Tired Of Shiny New Toys
Melanie is having trouble talking to her husband about finances. Every time she thinks they're going to get ahead on finances, he finds another shiny new toy to buy.
QUESTION: Melanie in Iowa is having trouble talking to her husband about finances. Every time she thinks they’re going to get ahead on finances, he finds another shiny new toy to buy. Dave tells Melanie how to approach it with him because he’s the spender.
ANSWER: He’s a spender; you’re the saver. That’s the way it was at my house. I’m the spender; my wife’s the saver. That’s why God makes me teach this every day. I can relate to him.
I think you’ve got to sit down and start talking to him. Gary Smalley has a great marriage conversation technique. He says rather than you saying, “Hey, you’re an immature jerk who just goes out and buys shiny stuff and you’re wrecking our finances because you’re a moron,” which probably wouldn’t be a good way to start a conversation, talk about how you feel when something like this happens, because it’s really hard for anyone to argue with how you feel. Your feelings may or may not be valid. They are emotions. They’re not to be counted on. “When you bought that lawnmower, it made me feel really insecure. I didn’t feel like I had a say in that. I didn’t feel like you counted my vote when we didn’t have a chance to talk about it. You just bought it. And I understand we needed a lawnmower, but it really makes me feel insecure when things are purchased that we’re not on the same page on. Things are purchased, and it doesn’t seem like we’ve got some of our other basic financial things met. I would feel a lot more secure and a lot better about you as a man if we were working together in our marriage on money.” See how it’s all “I feel, I feel, I feel” instead of “You’re a twerp”?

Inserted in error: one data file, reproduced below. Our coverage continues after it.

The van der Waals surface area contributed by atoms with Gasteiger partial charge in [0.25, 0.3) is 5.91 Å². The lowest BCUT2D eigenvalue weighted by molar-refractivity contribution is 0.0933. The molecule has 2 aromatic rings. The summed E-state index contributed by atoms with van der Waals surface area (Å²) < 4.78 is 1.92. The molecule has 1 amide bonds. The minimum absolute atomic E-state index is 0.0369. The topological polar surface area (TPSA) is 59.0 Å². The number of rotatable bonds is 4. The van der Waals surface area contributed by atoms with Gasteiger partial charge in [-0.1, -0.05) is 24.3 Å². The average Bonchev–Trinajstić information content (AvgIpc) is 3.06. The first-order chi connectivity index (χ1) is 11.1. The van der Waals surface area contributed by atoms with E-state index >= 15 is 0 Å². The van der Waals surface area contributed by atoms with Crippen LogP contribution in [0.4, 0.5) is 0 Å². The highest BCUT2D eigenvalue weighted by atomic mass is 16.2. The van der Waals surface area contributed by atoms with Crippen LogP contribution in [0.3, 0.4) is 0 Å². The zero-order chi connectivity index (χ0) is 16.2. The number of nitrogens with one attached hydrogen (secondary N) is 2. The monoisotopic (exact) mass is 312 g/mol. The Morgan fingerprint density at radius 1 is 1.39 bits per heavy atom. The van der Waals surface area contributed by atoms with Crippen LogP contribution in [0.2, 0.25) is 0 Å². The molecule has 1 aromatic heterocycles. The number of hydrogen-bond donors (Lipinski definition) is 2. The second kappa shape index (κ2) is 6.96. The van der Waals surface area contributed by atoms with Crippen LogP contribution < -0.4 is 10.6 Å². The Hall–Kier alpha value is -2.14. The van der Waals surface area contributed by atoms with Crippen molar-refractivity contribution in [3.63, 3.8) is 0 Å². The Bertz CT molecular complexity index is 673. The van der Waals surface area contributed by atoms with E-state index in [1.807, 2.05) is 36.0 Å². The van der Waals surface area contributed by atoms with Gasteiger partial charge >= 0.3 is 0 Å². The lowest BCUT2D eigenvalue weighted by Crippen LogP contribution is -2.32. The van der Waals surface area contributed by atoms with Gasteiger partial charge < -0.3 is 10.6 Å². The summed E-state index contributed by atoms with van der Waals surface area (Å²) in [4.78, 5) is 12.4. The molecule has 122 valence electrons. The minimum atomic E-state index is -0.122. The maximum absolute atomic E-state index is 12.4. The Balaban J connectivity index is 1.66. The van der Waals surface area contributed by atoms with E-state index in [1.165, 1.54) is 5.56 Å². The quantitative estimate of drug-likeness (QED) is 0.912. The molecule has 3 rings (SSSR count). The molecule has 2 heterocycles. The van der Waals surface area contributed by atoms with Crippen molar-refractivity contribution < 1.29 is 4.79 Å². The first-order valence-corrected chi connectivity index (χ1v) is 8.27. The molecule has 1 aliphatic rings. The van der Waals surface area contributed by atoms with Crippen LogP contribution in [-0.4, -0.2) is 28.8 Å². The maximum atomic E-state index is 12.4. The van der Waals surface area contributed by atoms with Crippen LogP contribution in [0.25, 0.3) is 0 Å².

What you’re doing is attacking the problem. You’re attacking the sin, not the sinner. It’s the behavior I can’t stand—it’s not you. You can reiterate that several times in the conversation. What you need to understand is when you make a deal here—and the deal is that you start doing a written budget together where everyone has a vote in the budget—then you’re going to have to learn to let him spend on some things. He’s going to have to learn to let you save on some things. That’s the compromise of cooperation that creates unity. When you do that, then we’re going to be unified. But when we do the written plan finally, we’re going to pinkie swear and spit shake. That thing’s a contract, and you don’t go buy something without us being in agreement on what it is unless it’s in the budget.
He impulses his butt off. I used to. I figured out impulsiveness is one sign of immaturity. It is one of the areas I really have grown up in. I’m proud of myself for that; God helped me do that. But if I saw something I wanted, I just bought it. I don’t do that anymore. I’m very deliberate. I’m very thoughtful. I’m certainly on the page, if it’s something of size and it’s not in our budget, then Sharon and I have to talk about it, and that’s just me respecting her. Talk through some of that stuff with him. At the end of the day, if you can get him through Financial Peace University, that’ll solve a bunch. Going through that class saves as many marriages as it gets people out of debt.